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Interview with composer Dan Popescu

Tuesday, 15 November 2022 , ora 15.09

On the 18th of November, theWind Water Earth by Dan Popescu tour will start, featuring violinist Alexandru Tomescu, pianist Sînziana Mircea and cellist Ștefan Cazacu. We find out more details about the recital programme from a conversation with Dan Popescu, composer and initiator of the project.

Mr. Dan Popescu, can you describe, in a few words, the spirit in which the works that the three instrumentalists will perform were written?

The spirit isdifficult to describe in words. The compositions on the CD by the same name, "Wind, Water & Earth", were created over a longer period, both perhaps inspired before the pandemic, and mainly during the pandemic period, and brought to life in 2021 and 2022. This process of inspiration and creation depends on many factors: both the people I have met and my desire to explore a range of thoughts and feelings which are stongly linked to these three elements - earth, water and wind.

Somehow, this album is born out of my phenomenal love and interest for string instruments, the violin and cello - these wonderful instruments that have inspired me throughout my life. And it was also a desire to break out of my musical experience which is very strongly tied to the piano. So, around these two instruments, that inspired me to explore new realms, gravitated the piano.

To which instrument do you attribute each of the three elements - wind, water and earth?

I find it difficult to tell you that a particular instrument represents a particular element. What is clear is that in music there are certain links between the voice of the cello - very close to the human timbre or the sound of the piano keys - the water that is sometimes calm, streaming, sometimes with icy elements, sometimes with flowing or swirling elements within the sound and expression of the piano... The violin can inspire us with a whistle or a smooth caress of a wind... These elements can be found in some or all instruments, depending also on the feelings that the moment of listening to a piece instill in me, or the moment - as it was in my case - of inspiration to compose.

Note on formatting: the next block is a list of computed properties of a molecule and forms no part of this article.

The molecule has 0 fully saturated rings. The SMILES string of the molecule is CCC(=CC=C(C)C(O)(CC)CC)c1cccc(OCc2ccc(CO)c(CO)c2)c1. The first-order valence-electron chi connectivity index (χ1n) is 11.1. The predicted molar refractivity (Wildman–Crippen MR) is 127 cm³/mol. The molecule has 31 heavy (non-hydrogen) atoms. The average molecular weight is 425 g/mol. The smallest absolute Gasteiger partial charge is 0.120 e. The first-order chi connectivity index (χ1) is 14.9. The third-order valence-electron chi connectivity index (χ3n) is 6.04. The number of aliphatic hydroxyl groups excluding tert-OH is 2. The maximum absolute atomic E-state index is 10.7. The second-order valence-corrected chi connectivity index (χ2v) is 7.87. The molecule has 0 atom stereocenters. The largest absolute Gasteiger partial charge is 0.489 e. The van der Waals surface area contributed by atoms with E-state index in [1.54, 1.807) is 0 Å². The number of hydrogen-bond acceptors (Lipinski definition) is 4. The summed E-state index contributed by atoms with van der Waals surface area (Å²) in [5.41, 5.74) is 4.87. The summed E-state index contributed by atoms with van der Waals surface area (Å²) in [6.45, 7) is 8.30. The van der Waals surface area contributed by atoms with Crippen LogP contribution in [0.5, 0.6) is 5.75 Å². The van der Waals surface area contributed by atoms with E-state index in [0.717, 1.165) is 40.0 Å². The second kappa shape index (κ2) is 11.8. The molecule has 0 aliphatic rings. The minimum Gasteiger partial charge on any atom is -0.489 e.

So, it's very difficult to tell you that an element is somehow inspired or represents an instrument, even if in certain moments, especially at the beginning of the creation, I tried to visualize these relationships, discovering in fact, after the three wonderful artists - Alexandru Tomescu, Sînziana Mircea and Ștefan Cazacu -performed these works for the first time, how intertwined these elements are in all music.

When you wrote the works included in the "Wind, Water & Earth" tour, did you write them with the performers of the scores and their technical and interpretative skills already in mind?

I had at one point, perhaps a revelation, if you will. I imagined what it would be like to create this expression of my intention through the bow of a violinist such as Mr. Alexandru Tomescu. It was an incredible moment when I listened to him, in concert, with this new internal ear of mine, with this new intention, and then, that inspiration, that phenomenal transfer of emotions towards my intention to compose for this special voice of the violin under his bow... it was perhaps the moment when this dream popped in mymind. I met the other two musicians prior. For example, Sînziana: I have collaborated with her before on the project "The Heirs of Musical Romania". Ștefan Cazacu... I came to him through recommendations, because I was looking for these partners to round out and make this wonderful team.

What word or phrase would best define your work so far?

If I consider all my creation so far, the most important word would be "curiosity" and... exploring new realms.

"Wind, Water & Earth" is definitely a story about med iscovering these feelings that I have and that I can express through music using these three instruments.

What do you think is the role of a composer in today's society?

As far as a composer as a creator is concerned, it isvery difficult because we have, you see - just like in many other arts and in many other fields throughout mankind - we have a rich history, with many examples, experiences and forms of expression, a very large cultural accumulation, paradigms, dogmas, languages. And then, sometimes it is difficult to find your own language in the context of a tradition, a background, a culture of which you are, after all, a product. We are all the product of the society we have developed in and the history, tradition, culture we have acquired and processed. And to turn all this in formation, this whole social and cultural experience into something new is perhaps the biggest challenge.

Interview by Norela Liviana Costea
Translated by Raluca Ioana Crucerescu,
University of Bucharest, Faculty of Foreign Languages and Literatures, MTTLC, year I
Corrected by Silvia Petrescu